On June 23, 1965, Marvin Martin called Houston police to request a welfare check on his aunt and uncle, Fred and Edwina Rogers, with whom he had been unable to get in touch for several days. When officers forced their way into the Montrose home, they found it empty. Noticing food left out in the kitchen, patrolman C. A. Bullock opened the refrigerator, where he discovered the dismembered bodies of the elderly couple. The Rogers' adult son, Charles, who lived in the house, immediately became a person of interest in the investigation. Despite clean-up efforts, blood evidence was found leading to Charles’ bedroom. Charles was never located and was declared dead in 1975. The case remains unsolved.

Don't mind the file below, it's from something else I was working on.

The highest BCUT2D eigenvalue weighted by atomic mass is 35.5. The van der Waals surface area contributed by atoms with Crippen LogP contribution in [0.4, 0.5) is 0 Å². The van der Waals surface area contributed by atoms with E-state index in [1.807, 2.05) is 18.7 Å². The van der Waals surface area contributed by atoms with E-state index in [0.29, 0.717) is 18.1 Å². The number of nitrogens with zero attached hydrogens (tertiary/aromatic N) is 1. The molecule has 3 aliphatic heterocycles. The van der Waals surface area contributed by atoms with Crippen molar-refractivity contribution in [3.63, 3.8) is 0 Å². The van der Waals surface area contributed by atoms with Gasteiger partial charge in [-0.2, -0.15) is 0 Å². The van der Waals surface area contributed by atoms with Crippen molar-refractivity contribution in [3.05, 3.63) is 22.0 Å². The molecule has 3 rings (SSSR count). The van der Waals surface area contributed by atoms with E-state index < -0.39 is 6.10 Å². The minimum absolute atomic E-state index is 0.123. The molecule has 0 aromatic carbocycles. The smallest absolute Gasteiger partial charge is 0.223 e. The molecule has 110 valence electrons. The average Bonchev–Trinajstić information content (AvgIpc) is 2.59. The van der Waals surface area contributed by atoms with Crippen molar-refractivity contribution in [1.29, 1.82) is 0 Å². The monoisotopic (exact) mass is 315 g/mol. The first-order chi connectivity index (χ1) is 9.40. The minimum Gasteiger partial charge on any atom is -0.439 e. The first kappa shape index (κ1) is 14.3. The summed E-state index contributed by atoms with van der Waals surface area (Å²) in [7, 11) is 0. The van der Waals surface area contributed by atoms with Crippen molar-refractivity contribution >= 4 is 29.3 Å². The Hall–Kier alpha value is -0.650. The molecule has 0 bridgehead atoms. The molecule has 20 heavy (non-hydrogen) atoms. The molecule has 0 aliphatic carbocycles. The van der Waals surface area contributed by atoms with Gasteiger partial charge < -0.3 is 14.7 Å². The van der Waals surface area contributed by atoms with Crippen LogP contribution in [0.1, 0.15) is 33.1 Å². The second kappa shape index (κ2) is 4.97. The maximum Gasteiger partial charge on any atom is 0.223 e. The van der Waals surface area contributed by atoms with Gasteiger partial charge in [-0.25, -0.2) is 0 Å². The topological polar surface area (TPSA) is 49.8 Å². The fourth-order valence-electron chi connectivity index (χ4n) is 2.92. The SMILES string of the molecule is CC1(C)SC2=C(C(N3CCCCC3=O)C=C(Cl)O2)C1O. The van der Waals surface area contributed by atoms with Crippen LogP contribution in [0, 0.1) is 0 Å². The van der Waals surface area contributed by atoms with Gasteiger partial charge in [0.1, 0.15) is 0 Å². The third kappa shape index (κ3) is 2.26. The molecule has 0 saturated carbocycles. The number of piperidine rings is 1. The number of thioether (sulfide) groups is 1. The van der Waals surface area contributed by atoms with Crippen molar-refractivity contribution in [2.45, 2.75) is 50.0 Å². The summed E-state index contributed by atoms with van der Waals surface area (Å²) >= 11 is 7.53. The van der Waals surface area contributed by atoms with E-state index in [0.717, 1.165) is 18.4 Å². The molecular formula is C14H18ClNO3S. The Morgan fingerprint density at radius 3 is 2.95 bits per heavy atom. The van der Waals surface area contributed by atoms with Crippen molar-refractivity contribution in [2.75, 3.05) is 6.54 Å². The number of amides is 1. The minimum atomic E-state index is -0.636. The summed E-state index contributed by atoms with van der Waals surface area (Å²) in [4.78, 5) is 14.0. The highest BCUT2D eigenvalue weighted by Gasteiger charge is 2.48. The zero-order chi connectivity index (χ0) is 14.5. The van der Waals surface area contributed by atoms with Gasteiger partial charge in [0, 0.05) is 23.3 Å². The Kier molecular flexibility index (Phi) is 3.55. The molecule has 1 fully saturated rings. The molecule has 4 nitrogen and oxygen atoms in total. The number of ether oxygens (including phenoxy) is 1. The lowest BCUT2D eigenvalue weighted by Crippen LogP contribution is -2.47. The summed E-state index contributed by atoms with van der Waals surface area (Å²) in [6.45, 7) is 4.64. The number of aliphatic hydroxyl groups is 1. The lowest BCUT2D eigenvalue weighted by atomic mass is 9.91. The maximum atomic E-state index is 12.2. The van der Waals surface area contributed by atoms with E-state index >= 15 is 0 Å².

Police found items believed to have been used in the murder, including a claw hammer, scissors, and a keyhole saw. True crime enthusiasts may be amazed to see the investigators handling these items with their bare hands. Glove-wearing at an active crime scene became standard practice in 1924, to protect law enforcement from biohazardous substances and avoid placing fingerprints. Consideration of cross contamination during evidence collection and processing did not fully materialize until the development of DNA analysis in the 1980s. The attached training films, produced by the Texas Department of Public Safety, reveal how law enforcement conducted an investigation around the time of the Rogers double homicide.